The Worst Orchestra in the World

For those not acquainted with the incomparable Portsmouth Sinfonia, I submit for consideration the following two clips:


These performances are so uproariously funny that many might assume that they were expressly intended as fodder for “viral” videos; however, a little Googling reveals that this is far from the case. Interestingly, the orchestra was formed at the Portsmouth School of Art in 1970 with founding members including English composer Gavin Bryars. Loosely based on Cornelius Cardew’s “scratch orchestra”, the ensemble has included students and amateurs as well as creative figures such as Michael Nyman and Brian Eno. The only requirement for membership in the orchestra—that individual performers play an instrument in which they were not proficient—is notable not only for its humorous irreverence but also for the way it articulates a fearless, do-it-yourself ethos that is the all the more apparent as the ensemble takes on the kind of material that might happily populate a “Light Classics” concert—a symbol of the uncritical “easy listening” approach and a stagnant, conventional repertoire.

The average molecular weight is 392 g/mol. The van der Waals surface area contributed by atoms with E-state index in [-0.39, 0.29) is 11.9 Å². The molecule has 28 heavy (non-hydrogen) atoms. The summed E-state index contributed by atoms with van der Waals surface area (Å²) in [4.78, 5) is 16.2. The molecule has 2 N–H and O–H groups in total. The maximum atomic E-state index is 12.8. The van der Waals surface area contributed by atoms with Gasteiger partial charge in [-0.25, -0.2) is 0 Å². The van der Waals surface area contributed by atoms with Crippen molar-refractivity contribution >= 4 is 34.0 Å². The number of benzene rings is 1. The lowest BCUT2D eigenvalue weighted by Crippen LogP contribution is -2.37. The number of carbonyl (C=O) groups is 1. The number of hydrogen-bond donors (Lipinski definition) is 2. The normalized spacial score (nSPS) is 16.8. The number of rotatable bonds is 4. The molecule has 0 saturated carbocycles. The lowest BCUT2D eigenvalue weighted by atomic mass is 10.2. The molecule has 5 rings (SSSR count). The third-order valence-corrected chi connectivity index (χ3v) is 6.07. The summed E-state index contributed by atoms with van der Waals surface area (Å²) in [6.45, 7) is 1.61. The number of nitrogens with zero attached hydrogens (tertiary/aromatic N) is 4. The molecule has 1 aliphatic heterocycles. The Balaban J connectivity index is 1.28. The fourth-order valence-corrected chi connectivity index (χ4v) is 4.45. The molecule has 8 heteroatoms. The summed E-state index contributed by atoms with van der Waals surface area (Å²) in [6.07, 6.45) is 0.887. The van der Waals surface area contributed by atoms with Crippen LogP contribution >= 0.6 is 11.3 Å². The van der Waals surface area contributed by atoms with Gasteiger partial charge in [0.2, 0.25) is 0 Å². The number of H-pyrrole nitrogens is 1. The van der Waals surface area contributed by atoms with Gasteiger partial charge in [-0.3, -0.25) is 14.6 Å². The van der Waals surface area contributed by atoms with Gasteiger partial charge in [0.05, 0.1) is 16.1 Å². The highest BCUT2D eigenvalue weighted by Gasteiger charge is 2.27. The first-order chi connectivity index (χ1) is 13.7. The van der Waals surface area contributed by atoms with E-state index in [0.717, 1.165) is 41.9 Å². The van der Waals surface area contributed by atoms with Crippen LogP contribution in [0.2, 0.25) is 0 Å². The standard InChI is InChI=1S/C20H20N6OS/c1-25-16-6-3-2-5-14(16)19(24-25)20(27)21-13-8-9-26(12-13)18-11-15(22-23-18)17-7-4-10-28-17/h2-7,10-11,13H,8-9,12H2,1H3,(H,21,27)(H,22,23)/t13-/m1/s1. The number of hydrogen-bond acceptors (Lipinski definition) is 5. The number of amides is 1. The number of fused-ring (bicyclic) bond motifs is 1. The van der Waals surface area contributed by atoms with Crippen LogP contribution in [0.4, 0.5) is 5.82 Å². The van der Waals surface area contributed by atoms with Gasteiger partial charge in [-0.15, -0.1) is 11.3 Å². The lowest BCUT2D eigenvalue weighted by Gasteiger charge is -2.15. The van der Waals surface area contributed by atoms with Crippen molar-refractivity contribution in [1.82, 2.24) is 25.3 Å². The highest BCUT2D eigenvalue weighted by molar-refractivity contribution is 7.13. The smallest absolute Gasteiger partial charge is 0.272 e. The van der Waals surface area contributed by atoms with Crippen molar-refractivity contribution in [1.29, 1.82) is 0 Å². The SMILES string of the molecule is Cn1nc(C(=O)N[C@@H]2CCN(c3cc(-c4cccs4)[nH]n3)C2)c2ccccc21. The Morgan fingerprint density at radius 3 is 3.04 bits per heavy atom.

For me the laughter brought on by listening to the Portsmouth Sinfonia is hardly an exercise in haughtiness or schadenfreude (as are many “blooper” videos). Rather it seems to have something to do with the unflappable joy and enthusiasm these musicians exude, even in the face of utter “failure” as defined by classical performance standards. Their plucky perseverance calls these very traditional standards of success and failure into question, replacing them with the idea that recreational music-making, communal participation, and having fun might be just as essential to healthy musical society as hitting all the right notes.

One thought on “The Worst Orchestra in the World

  1. colin holter

    I love this group because they remind us that playing music (let alone playing music in a huge group on stage in sync) is a special and peculiar thing for humans to do. I’d rather live in a world with a thousand Portsmouth Sinfonias than a world with no orchestras but the Big Five.

    Reply

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